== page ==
• It's a theory I thought about but I don't see why it wouldn't be possible. The computer itself isn't designed to be tamper proof (like a smartcard is) and because the keys are in the TPM you can make it boot, so just sniff the communication between the CPU and RAM (or maybe just the TPM<->CPU communication, not sure if there's any encryption involved there) and you can get the keys. Not easy, but definitely possible for a government. – user42178 Mar 22 '15 at 15:27
  • I disagree, some computers are designed to be more tamper proof than others. Anyway, it's easy to say that any system can be compromised. However, we shouldn't stop there. For example, what is the attacker and defender model? What can they do? Do they have infinite time and resources? E.g. brute forcing AES 256 is possible if you have billions of years; but even governments don't live that long. You propose the idea that the TPM can be compromised. Maybe there is way, but is it feasible or not? Yes govts are powerful but please don't make them seem almighty... – Kevin Lee Mar 24 '15 at 9:17
  • We're not talking about bruteforcing AES. We're just talking about soldering some tiny wires in a lab. What can the defender do ? Avoid keeping the keys in the TPM so that in the event the machine is stolen by the attacker, the attack I'm describing won't work because the keys are nowhere near the machine. Or just prevent the machine from being stolen altogether, but that's risky. – user42178 Mar 24 '15 at 9:20
2

There is an entire literature in the Blackhat and Defcon communities showing how to exploit the software that manages TPMs, retrieve secret keys from the TPM by interposing on the communication between the TPM and the CPU, and other attacks. The answer above by Kevinze and his followup comments are simply not accurate (he/she argues that such exploits are only theoretical). Section 5 in this paper gives a brief summary of some known ways to exploit TPMs: https://www.blackhat.com/docs/us-14/materials/us-14-Weis-Protecting-Data-In-Use-From-Firmware-And-Physical-Attacks-WP.pdf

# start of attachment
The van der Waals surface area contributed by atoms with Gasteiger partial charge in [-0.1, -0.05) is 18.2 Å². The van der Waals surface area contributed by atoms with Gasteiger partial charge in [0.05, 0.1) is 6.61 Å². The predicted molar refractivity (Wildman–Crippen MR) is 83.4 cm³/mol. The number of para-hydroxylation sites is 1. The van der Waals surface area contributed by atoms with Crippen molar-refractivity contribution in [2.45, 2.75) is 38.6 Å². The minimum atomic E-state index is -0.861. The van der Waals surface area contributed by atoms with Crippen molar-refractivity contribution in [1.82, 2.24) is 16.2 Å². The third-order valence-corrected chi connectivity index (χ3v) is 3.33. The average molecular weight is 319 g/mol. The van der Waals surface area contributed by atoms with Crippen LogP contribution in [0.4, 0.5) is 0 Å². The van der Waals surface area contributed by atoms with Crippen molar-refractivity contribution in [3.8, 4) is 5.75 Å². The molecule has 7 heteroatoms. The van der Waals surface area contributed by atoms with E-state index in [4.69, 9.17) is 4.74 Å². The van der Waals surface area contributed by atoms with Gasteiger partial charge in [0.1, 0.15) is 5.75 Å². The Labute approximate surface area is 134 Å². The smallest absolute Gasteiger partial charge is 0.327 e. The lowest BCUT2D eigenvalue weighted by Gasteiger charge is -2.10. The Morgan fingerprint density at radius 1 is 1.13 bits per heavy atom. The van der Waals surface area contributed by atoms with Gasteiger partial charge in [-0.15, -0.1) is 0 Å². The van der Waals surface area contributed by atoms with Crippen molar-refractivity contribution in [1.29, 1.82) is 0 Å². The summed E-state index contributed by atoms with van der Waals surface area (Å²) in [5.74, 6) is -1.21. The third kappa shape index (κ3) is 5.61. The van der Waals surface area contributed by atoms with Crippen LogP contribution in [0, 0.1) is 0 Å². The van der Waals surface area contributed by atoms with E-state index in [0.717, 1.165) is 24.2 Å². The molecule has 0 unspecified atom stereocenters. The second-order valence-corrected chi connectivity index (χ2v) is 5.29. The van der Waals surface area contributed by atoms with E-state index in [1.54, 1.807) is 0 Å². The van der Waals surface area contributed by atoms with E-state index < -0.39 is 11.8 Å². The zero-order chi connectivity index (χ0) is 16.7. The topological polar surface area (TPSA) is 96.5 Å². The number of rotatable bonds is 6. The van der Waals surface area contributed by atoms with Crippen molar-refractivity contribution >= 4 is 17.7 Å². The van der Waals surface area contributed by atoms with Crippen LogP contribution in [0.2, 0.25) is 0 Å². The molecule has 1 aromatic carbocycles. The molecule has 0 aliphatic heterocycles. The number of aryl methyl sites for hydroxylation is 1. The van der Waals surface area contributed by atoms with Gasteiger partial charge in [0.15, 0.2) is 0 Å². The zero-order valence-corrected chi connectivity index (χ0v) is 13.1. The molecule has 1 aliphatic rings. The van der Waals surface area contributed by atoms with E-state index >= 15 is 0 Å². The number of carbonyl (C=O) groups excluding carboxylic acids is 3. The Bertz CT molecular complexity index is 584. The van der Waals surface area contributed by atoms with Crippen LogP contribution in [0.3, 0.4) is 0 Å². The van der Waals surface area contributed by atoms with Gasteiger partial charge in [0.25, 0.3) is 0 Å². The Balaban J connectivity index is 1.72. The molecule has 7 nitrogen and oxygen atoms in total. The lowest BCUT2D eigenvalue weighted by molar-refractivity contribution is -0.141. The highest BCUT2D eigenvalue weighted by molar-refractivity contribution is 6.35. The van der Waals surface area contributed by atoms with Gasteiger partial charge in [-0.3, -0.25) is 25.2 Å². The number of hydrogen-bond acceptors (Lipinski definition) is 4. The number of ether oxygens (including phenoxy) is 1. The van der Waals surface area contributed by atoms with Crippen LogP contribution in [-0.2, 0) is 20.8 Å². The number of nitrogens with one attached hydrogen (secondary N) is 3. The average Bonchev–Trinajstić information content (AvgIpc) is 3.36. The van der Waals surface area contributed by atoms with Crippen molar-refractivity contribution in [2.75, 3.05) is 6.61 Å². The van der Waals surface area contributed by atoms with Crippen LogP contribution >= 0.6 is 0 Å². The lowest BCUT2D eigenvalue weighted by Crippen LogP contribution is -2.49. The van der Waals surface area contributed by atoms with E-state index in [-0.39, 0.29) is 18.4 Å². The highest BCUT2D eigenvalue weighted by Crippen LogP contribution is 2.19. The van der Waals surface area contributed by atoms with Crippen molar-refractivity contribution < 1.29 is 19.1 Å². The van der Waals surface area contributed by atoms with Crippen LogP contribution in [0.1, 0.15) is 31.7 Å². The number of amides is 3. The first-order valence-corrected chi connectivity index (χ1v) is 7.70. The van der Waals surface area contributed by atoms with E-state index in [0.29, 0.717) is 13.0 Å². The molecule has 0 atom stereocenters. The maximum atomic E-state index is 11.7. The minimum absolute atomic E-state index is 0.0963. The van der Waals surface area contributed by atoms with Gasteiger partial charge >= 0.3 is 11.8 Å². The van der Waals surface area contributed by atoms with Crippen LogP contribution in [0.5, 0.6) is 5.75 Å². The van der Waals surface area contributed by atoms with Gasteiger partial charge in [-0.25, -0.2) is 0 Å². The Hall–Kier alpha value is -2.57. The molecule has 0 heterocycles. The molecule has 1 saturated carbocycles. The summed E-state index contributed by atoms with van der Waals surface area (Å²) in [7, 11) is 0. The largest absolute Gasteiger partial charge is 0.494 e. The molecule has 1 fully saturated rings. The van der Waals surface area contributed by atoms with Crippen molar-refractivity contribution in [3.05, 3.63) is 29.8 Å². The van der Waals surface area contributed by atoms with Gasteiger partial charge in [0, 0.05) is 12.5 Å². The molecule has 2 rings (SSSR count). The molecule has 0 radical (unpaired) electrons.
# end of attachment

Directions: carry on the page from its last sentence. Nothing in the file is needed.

• Whether something is 'secure' or not it depends on the attacker/defender model that is assumed. When I wrote my initial answer, I did assume the TPM to be something trusted (sorry for not stating). I then showed how the attacker couldn't simply alter some settings or try to boot into another OS without triggering a Bitlocker lockout. Yes, TPMs are not 100% fool-proof. That being said, with updated knowledge that we have, we should be clear of exactly how such attacks can be conducted and evaluate its requirements and practical risk, rather than simply concluding so. – Kevin Lee Aug 4 '15 at 16:23
  • For example, I did mention that cold boot attacks on a Surface Pro 3 isn't as feasible, because system memory is not easily removed from that particular device. Some attacks on TPM may involve very sophisticated hardware tampering as well. One could say that it is a feasible attack given sufficient time, skill and effort (and you can say the same for any system as well). But we should go beyond making such general claims. – Kevin Lee Aug 4 '15 at 16:29
1

Physical access is always a very risky thing. While I don't now of any security flaws right now that will give you immediate access there are a lot of other things that you can do, eg. using a USB keylogger to intercept the user's password when he uses the machine the next time. There have been attacks using PCI cards utilizing direct memory access (http://en.wikipedia.org/wiki/DMA_attack). The lists goes on.

  • UEFI secureboot also checks PCI OptionROMs :) – MemCtrl Dec 19 '14 at 9:19

Your Answer

By clicking “Post Your Answer”, you agree to our terms of service, privacy policy and cookie policy

Not the answer you're looking for? Browse other questions tagged or ask your own question.